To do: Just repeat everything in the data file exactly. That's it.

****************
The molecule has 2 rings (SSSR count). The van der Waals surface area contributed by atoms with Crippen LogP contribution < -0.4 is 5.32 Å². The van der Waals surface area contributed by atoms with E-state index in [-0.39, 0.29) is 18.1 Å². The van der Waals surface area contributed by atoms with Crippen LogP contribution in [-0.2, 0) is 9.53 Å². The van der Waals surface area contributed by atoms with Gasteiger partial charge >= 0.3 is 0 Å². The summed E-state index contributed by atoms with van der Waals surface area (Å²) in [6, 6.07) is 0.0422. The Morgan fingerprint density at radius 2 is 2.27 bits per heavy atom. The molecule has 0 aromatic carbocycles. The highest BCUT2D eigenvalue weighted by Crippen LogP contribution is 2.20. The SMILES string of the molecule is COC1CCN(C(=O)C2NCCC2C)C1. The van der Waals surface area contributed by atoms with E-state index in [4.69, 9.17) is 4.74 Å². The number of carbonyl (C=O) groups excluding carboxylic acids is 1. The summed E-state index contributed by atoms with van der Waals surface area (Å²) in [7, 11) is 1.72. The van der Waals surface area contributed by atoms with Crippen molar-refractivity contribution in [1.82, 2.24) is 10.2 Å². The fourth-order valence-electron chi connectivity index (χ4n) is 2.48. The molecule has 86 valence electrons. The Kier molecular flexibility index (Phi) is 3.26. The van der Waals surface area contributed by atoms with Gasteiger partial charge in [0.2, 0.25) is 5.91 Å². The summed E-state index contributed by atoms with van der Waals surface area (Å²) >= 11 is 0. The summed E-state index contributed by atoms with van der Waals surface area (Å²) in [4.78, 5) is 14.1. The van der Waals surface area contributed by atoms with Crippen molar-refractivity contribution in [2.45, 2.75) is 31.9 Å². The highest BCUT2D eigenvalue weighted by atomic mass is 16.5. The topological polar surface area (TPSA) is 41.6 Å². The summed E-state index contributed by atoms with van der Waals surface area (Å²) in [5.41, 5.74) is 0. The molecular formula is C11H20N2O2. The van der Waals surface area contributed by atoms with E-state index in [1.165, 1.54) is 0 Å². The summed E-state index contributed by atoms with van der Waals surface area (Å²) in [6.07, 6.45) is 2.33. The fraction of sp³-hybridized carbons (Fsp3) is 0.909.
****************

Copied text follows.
The molecule has 2 rings (SSSR count). The van der Waals surface area contributed by atoms with Crippen LogP contribution < -0.4 is 5.32 Å². The van der Waals surface area contributed by atoms with E-state index in [-0.39, 0.29) is 18.1 Å². The van der Waals surface area contributed by atoms with Crippen LogP contribution in [-0.2, 0) is 9.53 Å². The van der Waals surface area contributed by atoms with Gasteiger partial charge >= 0.3 is 0 Å². The summed E-state index contributed by atoms with van der Waals surface area (Å²) in [6, 6.07) is 0.0422. The Morgan fingerprint density at radius 2 is 2.27 bits per heavy atom. The molecule has 0 aromatic carbocycles. The highest BCUT2D eigenvalue weighted by Crippen LogP contribution is 2.20. The SMILES string of the molecule is COC1CCN(C(=O)C2NCCC2C)C1. The van der Waals surface area contributed by atoms with E-state index in [4.69, 9.17) is 4.74 Å². The number of carbonyl (C=O) groups excluding carboxylic acids is 1. The summed E-state index contributed by atoms with van der Waals surface area (Å²) in [7, 11) is 1.72. The van der Waals surface area contributed by atoms with Crippen molar-refractivity contribution in [1.82, 2.24) is 10.2 Å². The fourth-order valence-electron chi connectivity index (χ4n) is 2.48. The molecule has 86 valence electrons. The Kier molecular flexibility index (Phi) is 3.26. The van der Waals surface area contributed by atoms with Gasteiger partial charge in [0.2, 0.25) is 5.91 Å². The summed E-state index contributed by atoms with van der Waals surface area (Å²) >= 11 is 0. The summed E-state index contributed by atoms with van der Waals surface area (Å²) in [4.78, 5) is 14.1. The van der Waals surface area contributed by atoms with Crippen molar-refractivity contribution in [2.45, 2.75) is 31.9 Å². The highest BCUT2D eigenvalue weighted by atomic mass is 16.5. The topological polar surface area (TPSA) is 41.6 Å². The summed E-state index contributed by atoms with van der Waals surface area (Å²) in [5.41, 5.74) is 0. The molecular formula is C11H20N2O2. The van der Waals surface area contributed by atoms with E-state index in [1.165, 1.54) is 0 Å². The summed E-state index contributed by atoms with van der Waals surface area (Å²) in [6.07, 6.45) is 2.33. The fraction of sp³-hybridized carbons (Fsp3) is 0.909.